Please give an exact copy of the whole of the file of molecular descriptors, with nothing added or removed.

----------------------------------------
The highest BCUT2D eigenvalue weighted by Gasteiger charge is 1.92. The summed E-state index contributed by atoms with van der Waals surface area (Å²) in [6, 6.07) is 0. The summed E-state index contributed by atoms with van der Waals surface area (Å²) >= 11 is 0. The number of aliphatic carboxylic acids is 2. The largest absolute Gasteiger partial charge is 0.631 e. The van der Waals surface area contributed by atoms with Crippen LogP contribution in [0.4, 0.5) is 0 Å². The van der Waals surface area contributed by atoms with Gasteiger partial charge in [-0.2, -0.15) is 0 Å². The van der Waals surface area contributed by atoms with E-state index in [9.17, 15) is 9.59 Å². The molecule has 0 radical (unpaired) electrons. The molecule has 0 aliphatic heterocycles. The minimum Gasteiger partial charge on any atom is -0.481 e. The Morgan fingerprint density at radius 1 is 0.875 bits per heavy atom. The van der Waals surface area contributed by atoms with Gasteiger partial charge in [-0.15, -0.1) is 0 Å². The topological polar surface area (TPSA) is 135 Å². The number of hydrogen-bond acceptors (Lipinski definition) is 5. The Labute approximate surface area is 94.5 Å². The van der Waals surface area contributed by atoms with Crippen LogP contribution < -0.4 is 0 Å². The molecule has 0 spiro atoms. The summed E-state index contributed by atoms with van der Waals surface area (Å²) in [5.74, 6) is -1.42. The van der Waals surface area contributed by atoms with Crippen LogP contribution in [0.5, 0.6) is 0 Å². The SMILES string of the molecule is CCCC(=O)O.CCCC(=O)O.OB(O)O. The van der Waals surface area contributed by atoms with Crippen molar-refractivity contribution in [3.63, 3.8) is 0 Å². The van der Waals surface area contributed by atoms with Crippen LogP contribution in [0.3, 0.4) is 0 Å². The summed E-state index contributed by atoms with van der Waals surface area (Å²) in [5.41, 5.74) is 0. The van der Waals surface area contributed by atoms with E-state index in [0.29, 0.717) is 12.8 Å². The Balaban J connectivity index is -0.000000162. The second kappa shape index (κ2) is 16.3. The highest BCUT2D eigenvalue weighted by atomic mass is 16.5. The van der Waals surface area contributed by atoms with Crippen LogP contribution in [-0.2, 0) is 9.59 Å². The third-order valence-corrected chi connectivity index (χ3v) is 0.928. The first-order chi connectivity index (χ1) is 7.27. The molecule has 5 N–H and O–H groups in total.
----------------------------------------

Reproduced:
The highest BCUT2D eigenvalue weighted by Gasteiger charge is 1.92. The summed E-state index contributed by atoms with van der Waals surface area (Å²) in [6, 6.07) is 0. The summed E-state index contributed by atoms with van der Waals surface area (Å²) >= 11 is 0. The number of aliphatic carboxylic acids is 2. The largest absolute Gasteiger partial charge is 0.631 e. The van der Waals surface area contributed by atoms with Crippen LogP contribution in [0.4, 0.5) is 0 Å². The van der Waals surface area contributed by atoms with Gasteiger partial charge in [-0.2, -0.15) is 0 Å². The van der Waals surface area contributed by atoms with E-state index in [9.17, 15) is 9.59 Å². The molecule has 0 radical (unpaired) electrons. The molecule has 0 aliphatic heterocycles. The minimum Gasteiger partial charge on any atom is -0.481 e. The Morgan fingerprint density at radius 1 is 0.875 bits per heavy atom. The van der Waals surface area contributed by atoms with Gasteiger partial charge in [-0.15, -0.1) is 0 Å². The topological polar surface area (TPSA) is 135 Å². The number of hydrogen-bond acceptors (Lipinski definition) is 5. The Labute approximate surface area is 94.5 Å². The van der Waals surface area contributed by atoms with Crippen LogP contribution < -0.4 is 0 Å². The molecule has 0 spiro atoms. The summed E-state index contributed by atoms with van der Waals surface area (Å²) in [5.74, 6) is -1.42. The van der Waals surface area contributed by atoms with Crippen LogP contribution in [0.5, 0.6) is 0 Å². The SMILES string of the molecule is CCCC(=O)O.CCCC(=O)O.OB(O)O. The van der Waals surface area contributed by atoms with Crippen molar-refractivity contribution in [3.63, 3.8) is 0 Å². The van der Waals surface area contributed by atoms with Crippen LogP contribution in [0.3, 0.4) is 0 Å². The summed E-state index contributed by atoms with van der Waals surface area (Å²) in [5.41, 5.74) is 0. The van der Waals surface area contributed by atoms with E-state index in [0.29, 0.717) is 12.8 Å². The Balaban J connectivity index is -0.000000162. The second kappa shape index (κ2) is 16.3. The highest BCUT2D eigenvalue weighted by atomic mass is 16.5. The van der Waals surface area contributed by atoms with Crippen LogP contribution in [-0.2, 0) is 9.59 Å². The third-order valence-corrected chi connectivity index (χ3v) is 0.928. The first-order chi connectivity index (χ1) is 7.27. The molecule has 5 N–H and O–H groups in total.